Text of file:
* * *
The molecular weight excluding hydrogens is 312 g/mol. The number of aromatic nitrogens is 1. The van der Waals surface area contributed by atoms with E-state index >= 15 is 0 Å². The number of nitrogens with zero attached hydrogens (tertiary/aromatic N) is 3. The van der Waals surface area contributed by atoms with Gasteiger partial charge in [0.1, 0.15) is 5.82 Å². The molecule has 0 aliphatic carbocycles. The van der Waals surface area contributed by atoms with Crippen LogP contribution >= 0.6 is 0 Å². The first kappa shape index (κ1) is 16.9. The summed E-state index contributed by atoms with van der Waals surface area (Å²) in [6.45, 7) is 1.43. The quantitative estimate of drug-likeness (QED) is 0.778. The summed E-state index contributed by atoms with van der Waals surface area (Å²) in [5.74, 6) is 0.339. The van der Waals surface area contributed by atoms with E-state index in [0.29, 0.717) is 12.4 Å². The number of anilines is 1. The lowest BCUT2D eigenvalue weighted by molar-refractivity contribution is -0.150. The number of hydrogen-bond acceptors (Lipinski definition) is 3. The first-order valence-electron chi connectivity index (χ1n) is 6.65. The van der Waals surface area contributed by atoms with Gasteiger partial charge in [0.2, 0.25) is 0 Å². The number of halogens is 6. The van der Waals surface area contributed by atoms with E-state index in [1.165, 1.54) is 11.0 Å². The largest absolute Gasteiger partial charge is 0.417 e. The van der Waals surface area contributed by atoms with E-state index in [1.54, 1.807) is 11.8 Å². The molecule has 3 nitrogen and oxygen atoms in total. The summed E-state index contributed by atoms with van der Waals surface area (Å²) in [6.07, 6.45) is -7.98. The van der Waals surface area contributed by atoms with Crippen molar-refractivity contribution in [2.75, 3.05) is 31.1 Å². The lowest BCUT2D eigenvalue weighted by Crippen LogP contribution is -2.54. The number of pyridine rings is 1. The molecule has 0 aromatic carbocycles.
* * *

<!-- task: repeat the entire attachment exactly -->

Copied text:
The molecular weight excluding hydrogens is 312 g/mol. The number of aromatic nitrogens is 1. The van der Waals surface area contributed by atoms with E-state index >= 15 is 0 Å². The number of nitrogens with zero attached hydrogens (tertiary/aromatic N) is 3. The van der Waals surface area contributed by atoms with Gasteiger partial charge in [0.1, 0.15) is 5.82 Å². The molecule has 0 aliphatic carbocycles. The van der Waals surface area contributed by atoms with Crippen LogP contribution >= 0.6 is 0 Å². The first kappa shape index (κ1) is 16.9. The summed E-state index contributed by atoms with van der Waals surface area (Å²) in [6.45, 7) is 1.43. The quantitative estimate of drug-likeness (QED) is 0.778. The summed E-state index contributed by atoms with van der Waals surface area (Å²) in [5.74, 6) is 0.339. The van der Waals surface area contributed by atoms with E-state index in [0.29, 0.717) is 12.4 Å². The number of anilines is 1. The lowest BCUT2D eigenvalue weighted by molar-refractivity contribution is -0.150. The number of hydrogen-bond acceptors (Lipinski definition) is 3. The first-order valence-electron chi connectivity index (χ1n) is 6.65. The van der Waals surface area contributed by atoms with Gasteiger partial charge in [0.2, 0.25) is 0 Å². The number of halogens is 6. The van der Waals surface area contributed by atoms with E-state index in [1.165, 1.54) is 11.0 Å². The largest absolute Gasteiger partial charge is 0.417 e. The van der Waals surface area contributed by atoms with E-state index in [1.54, 1.807) is 11.8 Å². The molecule has 3 nitrogen and oxygen atoms in total. The summed E-state index contributed by atoms with van der Waals surface area (Å²) in [6.07, 6.45) is -7.98. The van der Waals surface area contributed by atoms with Crippen molar-refractivity contribution in [2.75, 3.05) is 31.1 Å². The lowest BCUT2D eigenvalue weighted by Crippen LogP contribution is -2.54. The number of pyridine rings is 1. The molecule has 0 aromatic carbocycles.